Greg retreats, but not far. There’s a way to complete the trip, within reason and not kill us all, he maintains. We’ll get a helicopter. We’ll run the boats to the top of Mile Long rapid and chopper them to the lake from there. It’s not that far. Greg knows the guys at Rocky Mountain Helicopters. He does heli-skiing with them in the La Sals in the winter. He’ll set it up on the Park Service radio.

We’re all at cross purposes. The rangers have been told from on high that if a rowing trip decides to leave, they must accompany it in their spanky-new 20-foot Zodiac with twin 50s for back-up. They don’t want to. The boatmen aren’t frightened exactly, but they’ve seen the situation now and recognize the gravity. Still, there is a once-in-a-lifetime experience available here. Nobody had ever made bold to try Cataract at this level or even half this level in a dory before. How cool would that be (if we lived)? The passengers are still game. Lacking any alternative, they still believe us.

We decide to try it first thing in the morning. We’ll go down the river as far as Range Creek, where the big shit starts. We’ll run a few drops, give the folks a helicopter ride over the biggest damned rapids anyone has ever seen and drop them off at the top of the reservoir. Somehow or another we’ll get them home from there. Terrific plan. Thus begins the longest day.

We arise early, shovel down some pancakes, load the boats, rig flip lines, check and recheck spare oars, life lines, latches, everyone’s life jacket and shove off. We run a rapid, totally helpless. There’s two feet of vertical relief in the water at the eddy lines and the towering waves won’t stay in one place long enough to point at them. They rear up suddenly off the beam and slap the boat a dozen yards sideways, spinning it like a top and tilting from rail to rail. It’s not boating, it’s rodeo. Just trying to hang on for eight seconds, then eight more. Range Creek seems a long way, but we make it, and that is quite enough. We pull the boats up the beach clear into rocks, where they will be dry till the next Ice Age begins to melt off. Just like we’d planned it, a helicopter soon comes clattering around the corner, and sets down on the beach.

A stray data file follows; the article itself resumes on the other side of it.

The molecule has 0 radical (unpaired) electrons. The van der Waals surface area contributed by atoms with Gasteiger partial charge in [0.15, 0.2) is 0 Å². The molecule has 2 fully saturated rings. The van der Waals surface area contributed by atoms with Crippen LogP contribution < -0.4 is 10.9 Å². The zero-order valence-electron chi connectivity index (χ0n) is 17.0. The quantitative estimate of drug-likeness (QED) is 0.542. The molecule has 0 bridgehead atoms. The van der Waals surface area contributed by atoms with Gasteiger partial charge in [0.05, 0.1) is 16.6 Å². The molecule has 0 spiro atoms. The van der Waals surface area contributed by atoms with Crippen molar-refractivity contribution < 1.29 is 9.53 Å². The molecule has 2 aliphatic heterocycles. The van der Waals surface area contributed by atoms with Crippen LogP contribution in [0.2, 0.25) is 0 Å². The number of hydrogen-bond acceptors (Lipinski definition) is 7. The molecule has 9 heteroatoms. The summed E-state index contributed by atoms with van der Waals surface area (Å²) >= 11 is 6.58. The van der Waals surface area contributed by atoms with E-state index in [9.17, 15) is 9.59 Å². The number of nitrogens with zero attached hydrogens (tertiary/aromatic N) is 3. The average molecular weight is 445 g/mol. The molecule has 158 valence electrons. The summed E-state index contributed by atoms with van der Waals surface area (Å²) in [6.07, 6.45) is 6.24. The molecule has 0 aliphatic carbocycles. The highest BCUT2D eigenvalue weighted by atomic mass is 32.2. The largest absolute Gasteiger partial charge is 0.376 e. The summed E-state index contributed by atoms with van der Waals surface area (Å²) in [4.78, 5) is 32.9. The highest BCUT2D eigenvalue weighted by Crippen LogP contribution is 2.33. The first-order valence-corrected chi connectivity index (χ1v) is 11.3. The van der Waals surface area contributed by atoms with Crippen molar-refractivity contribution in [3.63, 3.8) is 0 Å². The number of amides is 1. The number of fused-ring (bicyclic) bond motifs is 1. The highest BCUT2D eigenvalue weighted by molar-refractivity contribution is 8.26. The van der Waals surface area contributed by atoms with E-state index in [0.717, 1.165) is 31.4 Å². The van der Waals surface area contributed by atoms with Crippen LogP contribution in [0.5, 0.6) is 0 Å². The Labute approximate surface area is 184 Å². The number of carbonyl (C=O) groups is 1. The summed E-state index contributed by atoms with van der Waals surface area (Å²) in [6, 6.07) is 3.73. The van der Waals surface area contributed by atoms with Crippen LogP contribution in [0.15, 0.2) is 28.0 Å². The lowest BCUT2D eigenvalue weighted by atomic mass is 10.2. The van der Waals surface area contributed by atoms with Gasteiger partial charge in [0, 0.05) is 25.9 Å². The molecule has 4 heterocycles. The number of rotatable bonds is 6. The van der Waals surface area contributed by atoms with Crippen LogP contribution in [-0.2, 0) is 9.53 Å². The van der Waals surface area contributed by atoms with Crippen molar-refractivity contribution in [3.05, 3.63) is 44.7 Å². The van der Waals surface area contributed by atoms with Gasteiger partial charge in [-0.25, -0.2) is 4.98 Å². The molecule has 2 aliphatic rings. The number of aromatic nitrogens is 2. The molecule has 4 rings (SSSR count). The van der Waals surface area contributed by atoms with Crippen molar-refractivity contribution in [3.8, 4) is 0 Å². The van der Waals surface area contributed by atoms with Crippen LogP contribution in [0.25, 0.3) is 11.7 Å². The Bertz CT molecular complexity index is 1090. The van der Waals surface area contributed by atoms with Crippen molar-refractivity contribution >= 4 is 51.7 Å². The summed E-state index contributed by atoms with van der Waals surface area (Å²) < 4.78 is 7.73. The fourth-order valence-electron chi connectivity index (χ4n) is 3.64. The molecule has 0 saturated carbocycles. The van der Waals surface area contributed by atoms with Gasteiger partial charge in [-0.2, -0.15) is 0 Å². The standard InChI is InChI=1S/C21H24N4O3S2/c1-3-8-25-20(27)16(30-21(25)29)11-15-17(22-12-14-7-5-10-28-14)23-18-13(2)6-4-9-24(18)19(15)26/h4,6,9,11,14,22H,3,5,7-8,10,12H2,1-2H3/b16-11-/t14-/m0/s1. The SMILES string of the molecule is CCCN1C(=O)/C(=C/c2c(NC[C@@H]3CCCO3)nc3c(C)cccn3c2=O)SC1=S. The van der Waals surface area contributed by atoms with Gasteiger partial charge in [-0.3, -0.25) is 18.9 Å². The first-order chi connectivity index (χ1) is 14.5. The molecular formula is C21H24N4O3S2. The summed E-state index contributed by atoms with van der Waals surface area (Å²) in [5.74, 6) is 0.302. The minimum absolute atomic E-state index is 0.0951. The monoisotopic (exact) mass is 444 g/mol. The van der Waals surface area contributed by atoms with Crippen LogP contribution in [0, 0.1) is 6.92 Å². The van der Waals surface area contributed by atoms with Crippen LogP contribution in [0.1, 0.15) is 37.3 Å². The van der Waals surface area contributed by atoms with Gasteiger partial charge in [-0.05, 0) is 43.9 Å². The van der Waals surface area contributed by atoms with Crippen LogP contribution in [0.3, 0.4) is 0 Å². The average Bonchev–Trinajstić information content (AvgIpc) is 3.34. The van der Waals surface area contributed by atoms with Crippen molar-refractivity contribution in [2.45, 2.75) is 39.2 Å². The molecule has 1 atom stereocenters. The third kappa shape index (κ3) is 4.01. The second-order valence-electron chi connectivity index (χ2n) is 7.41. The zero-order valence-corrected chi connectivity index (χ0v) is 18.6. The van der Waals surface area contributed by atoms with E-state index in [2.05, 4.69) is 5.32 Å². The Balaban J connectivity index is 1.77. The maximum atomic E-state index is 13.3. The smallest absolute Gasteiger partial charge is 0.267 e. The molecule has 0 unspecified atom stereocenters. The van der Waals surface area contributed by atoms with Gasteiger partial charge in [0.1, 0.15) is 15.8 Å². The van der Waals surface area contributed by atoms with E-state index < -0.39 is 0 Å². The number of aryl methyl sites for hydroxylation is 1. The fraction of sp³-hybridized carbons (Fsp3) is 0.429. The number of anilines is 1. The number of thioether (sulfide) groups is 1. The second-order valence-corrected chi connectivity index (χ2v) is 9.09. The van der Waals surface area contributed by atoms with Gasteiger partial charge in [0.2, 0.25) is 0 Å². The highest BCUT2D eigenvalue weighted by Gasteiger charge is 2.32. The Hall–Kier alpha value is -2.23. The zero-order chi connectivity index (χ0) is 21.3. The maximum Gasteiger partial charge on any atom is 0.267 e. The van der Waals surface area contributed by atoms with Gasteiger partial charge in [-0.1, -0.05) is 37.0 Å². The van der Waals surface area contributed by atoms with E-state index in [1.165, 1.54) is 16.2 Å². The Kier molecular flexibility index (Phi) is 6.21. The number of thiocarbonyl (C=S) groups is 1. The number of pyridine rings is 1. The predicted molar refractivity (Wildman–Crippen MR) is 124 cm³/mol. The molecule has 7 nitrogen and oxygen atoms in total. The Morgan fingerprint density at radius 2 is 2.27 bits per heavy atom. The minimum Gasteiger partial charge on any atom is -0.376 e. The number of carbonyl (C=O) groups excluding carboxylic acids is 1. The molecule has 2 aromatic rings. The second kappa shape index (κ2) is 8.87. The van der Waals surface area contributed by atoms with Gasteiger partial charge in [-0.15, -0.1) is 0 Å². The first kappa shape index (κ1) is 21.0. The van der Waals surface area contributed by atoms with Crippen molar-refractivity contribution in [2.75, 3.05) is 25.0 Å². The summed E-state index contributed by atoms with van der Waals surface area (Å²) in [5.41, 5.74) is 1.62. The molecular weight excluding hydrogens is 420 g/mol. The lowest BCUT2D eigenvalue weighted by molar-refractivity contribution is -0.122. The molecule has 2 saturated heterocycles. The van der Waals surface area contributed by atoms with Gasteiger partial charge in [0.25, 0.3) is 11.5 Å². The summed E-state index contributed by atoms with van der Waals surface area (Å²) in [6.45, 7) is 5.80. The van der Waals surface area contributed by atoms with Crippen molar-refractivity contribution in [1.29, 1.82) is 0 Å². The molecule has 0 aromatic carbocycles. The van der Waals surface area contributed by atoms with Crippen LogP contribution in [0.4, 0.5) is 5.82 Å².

We had dampened a patch of sand for him to land on and had a guy out on the beach indicating wind direction. As it just so happened, we’d been doing a lot of stuff with helicopters around that time. The previous fall, we had airlifted a whole trip out of the Grand Canyon as an experiment in avoiding the three-day misery and 500-mile road trip of a Lake Mead take-out. We had woken up in the morning below Lava Falls and had breakfast on the rim at Toroweap Point, a mere 80 miles from the warehouse. It turned out to be too expensive to do regularly and the helicopters had a hard time getting the boats off the ground. Too much flat surface catching the downwash. “It’s like trying to lift yourself by your bootstraps,” the pilot had said.

The captain of this craft shuts the thing off and climbs out. His name is Doug and he’s a little wiry guy in cowboy boots and ranch wear whose first step is to stop and roll a cigarette. Greg thinks all the boatmen should take the first ride and go scout the whole canyon by air. Sounds prudent to me and I climb in shotgun. The ship, an Alouette Llama, looks pretty well used. There are rips in the seat, a big ding in the windshield, the glass in a couple of the gauges is shattered and missing in others. When he gets the thing fired up, it rattles and shakes so badly it doesn’t matter if you can see the gauges or not. The needles are bouncing from peg to peg like pinball flippers. It comes right off the ground though in a deafening racket and we’re quickly at the dogleg in the canyon where there’s a long straight section of nearly continuous rapids that ends in the Big Drops. From five miles away, you can instantly see the legendary reversal at the top of Big Drop 2, drawing in the unimaginable mass of the river like a white black hole. They call it Niagara.